"Suddenly I wasn’t the ‘go to’ guy for everything, because the Game Changer knew far more about his area of expertise than I did."
Phil founded Marketo in 2006 with Jon Miller and David Morandi. They set out with the aim of building a new kind of application to let marketing professionals contribute to revenue and measure their success. Marketo went public in May 2013 at a valuation in excess of $700m before being acquired by Vista Equity Partners for $1.8 billion in 2016.
1. I wasn’t always on call anymore
Hiring the first Game Changing CXO was a big change for me, and for Marketo. For the first time at Marketo, I wasn’t always on call. Within about a week I’d let go of every part of the function that the Game Changer was running; he just had this amazing ability to say ‘I’ve got this’ and then immediately talk about his strategy and start the execution part of it.
Suddenly I wasn’t the ‘go to’ guy for everything, because the Game Changer knew far more about his area of expertise than I did, and he had the general management skills to help me out across the whole company. If something major came up, there was someone else who could handle it.
2. I had complete trust in someone else
The first time I knew I could completely trust a Game Changer was when I was interviewing a candidate for a senior role at Marketo. Everyone at the company knew that when I was interviewing someone I didn’t want to be interrupted; the interview process should be seamless and it’s not fair to the candidate to be de-prioritised, even for a short period.
The Game Changer interrupted an interview I was conducting, but his judgment was good and I knew the reason for the interruption would be warranted. In short, he wanted to let me know that there was a possibility of a major security breach but that he was handling it, and I should go back to the interview. In that moment I realised that I trusted him completely (NB it later transpired that there had been no breach).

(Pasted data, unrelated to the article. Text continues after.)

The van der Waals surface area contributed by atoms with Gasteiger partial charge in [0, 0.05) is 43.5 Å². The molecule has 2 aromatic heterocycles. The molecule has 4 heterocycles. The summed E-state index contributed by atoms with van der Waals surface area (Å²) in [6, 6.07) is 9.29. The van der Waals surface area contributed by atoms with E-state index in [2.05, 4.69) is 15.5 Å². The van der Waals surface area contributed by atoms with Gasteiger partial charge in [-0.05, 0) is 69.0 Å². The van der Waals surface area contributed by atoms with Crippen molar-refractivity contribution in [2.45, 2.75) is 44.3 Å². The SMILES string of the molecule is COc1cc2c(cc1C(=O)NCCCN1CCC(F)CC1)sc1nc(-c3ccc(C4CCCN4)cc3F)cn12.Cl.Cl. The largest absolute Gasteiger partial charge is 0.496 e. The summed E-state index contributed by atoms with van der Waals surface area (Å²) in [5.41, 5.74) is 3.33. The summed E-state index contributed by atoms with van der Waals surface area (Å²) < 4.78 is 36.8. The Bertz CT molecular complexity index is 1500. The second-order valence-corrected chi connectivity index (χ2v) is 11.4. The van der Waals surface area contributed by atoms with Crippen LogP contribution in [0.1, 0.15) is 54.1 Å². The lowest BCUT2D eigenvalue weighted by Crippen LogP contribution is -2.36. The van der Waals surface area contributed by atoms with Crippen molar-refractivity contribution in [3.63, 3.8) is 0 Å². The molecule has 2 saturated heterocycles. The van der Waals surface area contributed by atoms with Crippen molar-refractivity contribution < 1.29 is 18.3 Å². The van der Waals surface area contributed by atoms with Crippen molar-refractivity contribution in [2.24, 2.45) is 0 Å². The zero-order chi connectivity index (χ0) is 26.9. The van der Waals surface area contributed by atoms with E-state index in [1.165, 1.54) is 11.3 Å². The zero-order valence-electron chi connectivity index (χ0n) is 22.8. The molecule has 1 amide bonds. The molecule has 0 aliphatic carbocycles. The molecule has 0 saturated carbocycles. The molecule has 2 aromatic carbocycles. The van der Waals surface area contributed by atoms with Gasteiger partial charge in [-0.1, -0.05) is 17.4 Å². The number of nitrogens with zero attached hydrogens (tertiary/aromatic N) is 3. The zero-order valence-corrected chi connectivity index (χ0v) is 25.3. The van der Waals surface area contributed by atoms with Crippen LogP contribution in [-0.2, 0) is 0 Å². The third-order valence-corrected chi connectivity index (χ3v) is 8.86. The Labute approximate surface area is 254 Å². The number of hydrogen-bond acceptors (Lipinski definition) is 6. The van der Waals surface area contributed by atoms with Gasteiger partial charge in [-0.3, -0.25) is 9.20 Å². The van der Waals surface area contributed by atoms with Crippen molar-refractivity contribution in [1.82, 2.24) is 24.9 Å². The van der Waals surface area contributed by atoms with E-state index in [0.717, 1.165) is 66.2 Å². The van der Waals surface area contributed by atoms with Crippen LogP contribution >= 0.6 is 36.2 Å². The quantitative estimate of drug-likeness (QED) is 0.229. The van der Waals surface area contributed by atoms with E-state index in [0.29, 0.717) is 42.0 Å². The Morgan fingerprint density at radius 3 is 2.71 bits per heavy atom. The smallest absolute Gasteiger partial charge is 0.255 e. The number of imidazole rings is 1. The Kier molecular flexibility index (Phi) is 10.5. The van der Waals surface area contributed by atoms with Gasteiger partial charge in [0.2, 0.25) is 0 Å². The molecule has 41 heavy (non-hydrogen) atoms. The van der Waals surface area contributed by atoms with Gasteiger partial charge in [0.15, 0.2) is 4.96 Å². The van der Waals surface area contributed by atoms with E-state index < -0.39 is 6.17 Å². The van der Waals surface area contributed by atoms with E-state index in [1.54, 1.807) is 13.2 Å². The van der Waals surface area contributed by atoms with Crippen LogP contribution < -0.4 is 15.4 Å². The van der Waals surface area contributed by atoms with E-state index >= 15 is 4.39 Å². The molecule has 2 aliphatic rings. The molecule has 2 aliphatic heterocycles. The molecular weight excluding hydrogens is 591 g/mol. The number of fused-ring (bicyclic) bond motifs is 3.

His ability to interrupt me without undue disturbance, get my attention onto something else for a brief moment, and then let me get back to the interview knowing that the issue was being handled was amazing. It was incredible to see how he was able to exercise perfect judgement of the situation.
For me, it was a whole new level of relationship. I trusted him completely to be calm under fire and make the right kind of judgement calls, even in moments of company-defining crisis.
3. I had to learn how to be a CEO
A founding tech CEO has the opportunity to engage in every area in the business, and in the early stages of Marketo, I did just that. But in reality, that just means that you’re spread like peanut butter which isn’t ideal for the company or the culture as the business grows.
We were growing at a significant rate, so there was always plenty to do and I enjoyed being in the detail of it all. I’m naturally curious so I wanted to understand all elements of the business. But once the company reaches any meaningful size, the CEO needs to be setting strategy and not wading into every detail.